Since the beginning of the pandemic, many studies have been conducted that reported some important clinical characteristics (predictors) of mortality in patients with COVID-19 through the development of ML-based models. Selected characteristics used as inputs to develop these models included baseline data, clinical symptoms, associated comorbidity, and clinical indicators. However, these studies have two fundamental problems: the low number of patients relative to the number of parameters studied greatly limits the cohort and strongly unbalanced data. To overcome these drawbacks, in this work, we tested different ML models considering basic data readily available in the emergency care environment and based on clinical data from the EHR to aid in early triage of patients. We definitely obtained promising results in predicting the final patient status using the LR-IPIP model (0.92 balanced accuracy, ROC-AUC = 0.94). Regarding variable importance, ML detects age (FI: 1.0), gender (FI: 0.366), osteoarthritis (FI: 0.194), renal insufficiency (FI: 0.144), obesity (FI: 0.123) and number of affected systems ( FI: 0.117) as the most important predictor variable problem. The model also detected comorbidities such as dementia, diabetes mellitus and COPD. These characteristics are associated with a greater risk of death related to COVID-19 according to our model. In a similar direction, these comorbidities are associated with severe clinical manifestations observed in older adult patients37,38. Comorbidities such as cardiovascular disease, hypertension, and diabetes, although highly prevalent in older adults, have been associated with poorer outcomes in COVID-1931,34,35. Studies that rely on comorbidities to predict death based on ML typically rank age as one of the most influential variables.39,40in fact, a meta-analysis of 611,583 patients shows an age-related increase in mortality. The highest mortality therefore occurs in patients > 80 years old, in whom it was 6 times higher than in younger patients41. Similarly, gender is an important feature for several ML-based studies39.42our model identified that males are more likely to die, possibly due to the distribution of our data (OR = 2.41, 95% CI: 2.11, 2.75), which is consistent with previous work27,28. Similar to our model, another ML-based study identified obesity as an important feature43. However, to our knowledge, this is the first time a model reports osteoarthritis as an important feature. Beta values ​​in the ensemble model showed that osteoarthritis is associated with a lower risk of death related to COVID-19 (Supplementary Table S2). This could be consistent with a study using UK Biobank data (OR = 0.84, 95% CI 0.65–1.08), although not statistically significant31. Moreover, the distribution of arthrosis in our population is not statistically associated with the patient’s final condition. Note that although we have no conclusive evidence, patients with osteoarthritis can be treated. Interestingly, we might think that medication could play a role in patients with osteoarthritis and COVID-19, however, Wong et al. reported that treatment with nonsteroidal anti-inflammatory drugs (NSAIDs) is not associated with a higher risk of death from COVID-19 in patients with osteoarthritis44. Dementia, along with the number of affected systems and the number of comorbidities, also appears among the most relevant characteristics, consistent with the above factors in other studies, in dementia with results obtained from a UK Biobank cohort of 12,863 individuals who lived in the community and were over 65 years (1,814 individuals ≥ 80 years of age) were tested for COVID-19, where all causes of dementia were seen to increase the risk of death related to COVID-1945. In terms of accuracy, our LR-IPIP model obtained a balanced accuracy between 89 and 93% (ROC-AUC = 0.94) in predicting the final patient status. Accuracy was similar or higher than others when comparing our results with several studies. For example, Gao et al. showed accuracy between 80.6 and 96.8%18 which is a large confidence interval except that they used more complex clinical data at admission. Chatterjee et al. showed a balanced accuracy of 72%20possibly due to the low number of patients with COVID-19. Finally, another study based on ML was able to predict the risk of death already at diagnosis with a ROC-AUC of 0.90221.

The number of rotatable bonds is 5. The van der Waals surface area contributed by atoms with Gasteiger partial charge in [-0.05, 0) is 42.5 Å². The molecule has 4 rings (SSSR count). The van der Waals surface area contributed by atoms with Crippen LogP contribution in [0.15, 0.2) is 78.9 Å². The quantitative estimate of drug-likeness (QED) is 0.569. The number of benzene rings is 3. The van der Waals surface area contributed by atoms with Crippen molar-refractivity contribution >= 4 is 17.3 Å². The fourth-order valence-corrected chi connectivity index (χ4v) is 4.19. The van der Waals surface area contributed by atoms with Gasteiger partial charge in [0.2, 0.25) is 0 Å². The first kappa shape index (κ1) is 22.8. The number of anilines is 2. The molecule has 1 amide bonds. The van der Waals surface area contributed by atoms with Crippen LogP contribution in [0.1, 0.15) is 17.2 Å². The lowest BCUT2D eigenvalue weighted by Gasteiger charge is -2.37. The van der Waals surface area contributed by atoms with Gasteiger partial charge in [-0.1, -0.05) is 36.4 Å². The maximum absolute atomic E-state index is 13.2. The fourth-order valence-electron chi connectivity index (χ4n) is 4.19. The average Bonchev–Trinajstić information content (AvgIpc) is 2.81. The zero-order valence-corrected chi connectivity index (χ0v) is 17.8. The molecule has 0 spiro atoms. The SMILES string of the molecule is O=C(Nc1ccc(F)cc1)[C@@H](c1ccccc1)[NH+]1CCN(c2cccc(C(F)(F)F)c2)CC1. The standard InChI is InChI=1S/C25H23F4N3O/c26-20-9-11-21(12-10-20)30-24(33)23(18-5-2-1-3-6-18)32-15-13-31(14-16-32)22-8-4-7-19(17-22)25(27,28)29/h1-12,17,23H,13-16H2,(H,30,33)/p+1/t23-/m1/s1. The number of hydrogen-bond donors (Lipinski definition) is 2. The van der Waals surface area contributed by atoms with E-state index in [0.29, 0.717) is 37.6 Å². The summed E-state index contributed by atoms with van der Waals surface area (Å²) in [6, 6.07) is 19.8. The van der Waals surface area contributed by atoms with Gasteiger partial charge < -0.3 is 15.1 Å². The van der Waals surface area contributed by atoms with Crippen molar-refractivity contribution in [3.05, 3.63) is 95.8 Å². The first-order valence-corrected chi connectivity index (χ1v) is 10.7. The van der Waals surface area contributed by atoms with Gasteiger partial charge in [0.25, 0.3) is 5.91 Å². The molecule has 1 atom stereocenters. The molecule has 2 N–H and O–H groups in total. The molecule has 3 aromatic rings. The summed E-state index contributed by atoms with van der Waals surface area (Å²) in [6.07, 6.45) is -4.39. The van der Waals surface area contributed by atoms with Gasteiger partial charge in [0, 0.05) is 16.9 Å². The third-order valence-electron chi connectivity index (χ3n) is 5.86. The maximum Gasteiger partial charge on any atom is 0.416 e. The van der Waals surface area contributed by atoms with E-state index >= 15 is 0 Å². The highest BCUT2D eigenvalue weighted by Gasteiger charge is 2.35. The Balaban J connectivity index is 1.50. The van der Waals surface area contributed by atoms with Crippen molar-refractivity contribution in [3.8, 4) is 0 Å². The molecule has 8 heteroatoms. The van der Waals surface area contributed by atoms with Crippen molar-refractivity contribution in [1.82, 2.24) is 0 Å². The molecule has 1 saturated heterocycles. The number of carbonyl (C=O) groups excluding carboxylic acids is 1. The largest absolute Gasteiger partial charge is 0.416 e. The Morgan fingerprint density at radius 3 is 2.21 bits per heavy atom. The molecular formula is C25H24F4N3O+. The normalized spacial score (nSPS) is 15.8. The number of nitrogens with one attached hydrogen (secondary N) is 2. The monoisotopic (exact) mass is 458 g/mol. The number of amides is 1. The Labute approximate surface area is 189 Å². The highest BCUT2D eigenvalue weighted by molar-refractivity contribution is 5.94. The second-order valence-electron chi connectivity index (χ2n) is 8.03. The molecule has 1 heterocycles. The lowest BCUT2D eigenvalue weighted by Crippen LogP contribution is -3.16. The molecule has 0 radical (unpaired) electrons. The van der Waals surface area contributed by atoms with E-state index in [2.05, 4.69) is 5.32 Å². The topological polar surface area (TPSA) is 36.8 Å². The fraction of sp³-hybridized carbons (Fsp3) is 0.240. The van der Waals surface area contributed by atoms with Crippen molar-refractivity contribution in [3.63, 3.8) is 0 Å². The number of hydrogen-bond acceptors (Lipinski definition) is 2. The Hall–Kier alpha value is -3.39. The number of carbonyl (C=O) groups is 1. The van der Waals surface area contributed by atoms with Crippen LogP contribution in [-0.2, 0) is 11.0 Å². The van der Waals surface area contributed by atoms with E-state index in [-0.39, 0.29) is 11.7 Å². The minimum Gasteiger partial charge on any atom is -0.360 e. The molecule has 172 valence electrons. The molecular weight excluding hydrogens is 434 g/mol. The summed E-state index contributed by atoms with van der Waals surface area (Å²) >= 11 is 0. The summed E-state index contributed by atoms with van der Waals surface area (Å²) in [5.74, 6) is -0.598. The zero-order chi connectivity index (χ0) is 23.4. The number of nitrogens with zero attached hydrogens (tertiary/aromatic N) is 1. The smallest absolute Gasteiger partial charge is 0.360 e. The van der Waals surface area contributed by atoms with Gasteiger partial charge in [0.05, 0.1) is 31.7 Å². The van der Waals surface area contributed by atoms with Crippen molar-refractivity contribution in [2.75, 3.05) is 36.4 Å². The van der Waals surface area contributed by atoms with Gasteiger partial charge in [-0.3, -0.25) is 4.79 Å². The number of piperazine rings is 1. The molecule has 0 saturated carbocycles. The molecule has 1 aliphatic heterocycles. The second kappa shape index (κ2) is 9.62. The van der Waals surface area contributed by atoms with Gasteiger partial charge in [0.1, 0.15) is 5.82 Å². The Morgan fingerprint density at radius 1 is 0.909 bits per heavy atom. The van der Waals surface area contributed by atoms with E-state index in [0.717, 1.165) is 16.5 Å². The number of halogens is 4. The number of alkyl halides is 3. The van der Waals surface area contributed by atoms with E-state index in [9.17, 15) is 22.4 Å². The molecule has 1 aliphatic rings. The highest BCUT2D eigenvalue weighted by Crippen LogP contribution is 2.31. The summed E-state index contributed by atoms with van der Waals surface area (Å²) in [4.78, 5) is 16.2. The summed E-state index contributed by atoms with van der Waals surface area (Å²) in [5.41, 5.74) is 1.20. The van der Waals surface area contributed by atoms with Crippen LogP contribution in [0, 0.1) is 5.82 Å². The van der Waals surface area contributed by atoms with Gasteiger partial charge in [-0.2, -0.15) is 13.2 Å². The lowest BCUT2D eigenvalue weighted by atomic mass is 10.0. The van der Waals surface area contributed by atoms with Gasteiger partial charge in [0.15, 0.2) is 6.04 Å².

The ability of the LR-IPIP model to decide whether to admit new patients was not as effective (balanced accuracy = 0.72; ROC-AUC = 0.75). Regarding the importance of variables, ML again found age, sex, and number of comorbidities to be important. Obesity is reappearing among them, and renal insufficiency and depression are prominent. Thus, it has been shown that acute renal failure is common in patients hospitalized for COVID-19 and that only 30% survive with recovery of renal function at discharge.46.

This research has specific shortcomings. First, due to the highly specific nature of this cohort and its inevitable novelty, we were unable to easily obtain an alternative cohort that could be used to replicate and validate our findings. Fortunately, this was partly overcome by the individuals coming from different hospitals in our region with shared electronic health record data management. As this was a retrospective study, the lack of some data was compensated by including only those demographics and comorbidities that were correctly recorded. Second, another problem stems from the strong data imbalance inherent in the research question we are asking. We tried to compensate for this by developing the IPIP method. Third, it should be noted that the data used to build the models were obtained in the absence of vaccination patterns and new variants of the SARS-COV-2 virus. However, the modeling methodology can easily be adapted to these new scenarios. Finally, a better understanding of the contribution of different symptoms or comorbidities to disease diagnosis could serve to introduce new features into future models, especially to improve the prediction of patients who require or do not require hospitalization.

In conclusion, this paper shows the analysis and development of ML-based predictive models with one of the largest datasets of COVID-19 (n = 86,867) obtained from the health department of the Region of Murcia (Spain). In addition, the problem of class imbalance has been solved by developing a new algorithm called IPIP that automatically deals with this problem. The obtained model makes it possible to predict with high accuracy the final state of the patient and with reasonable accuracy which patient will need to be hospitalized, simply by using demographic data and comorbidities available to clinicians when diagnosing COVID-19. In fact, this LR-IPIP predictive model can be used, among other things, to prioritize the triage of patients with COVID-19 when health system resources are limited, as is often the case during different waves of COVID-19. To facilitate this prioritization of resources, the corresponding web application and predictive models are readily available in open repositories (GitHub), which will facilitate their adaptation to new datasets of future epidemic waves of this disease or other respiratory viruses in general.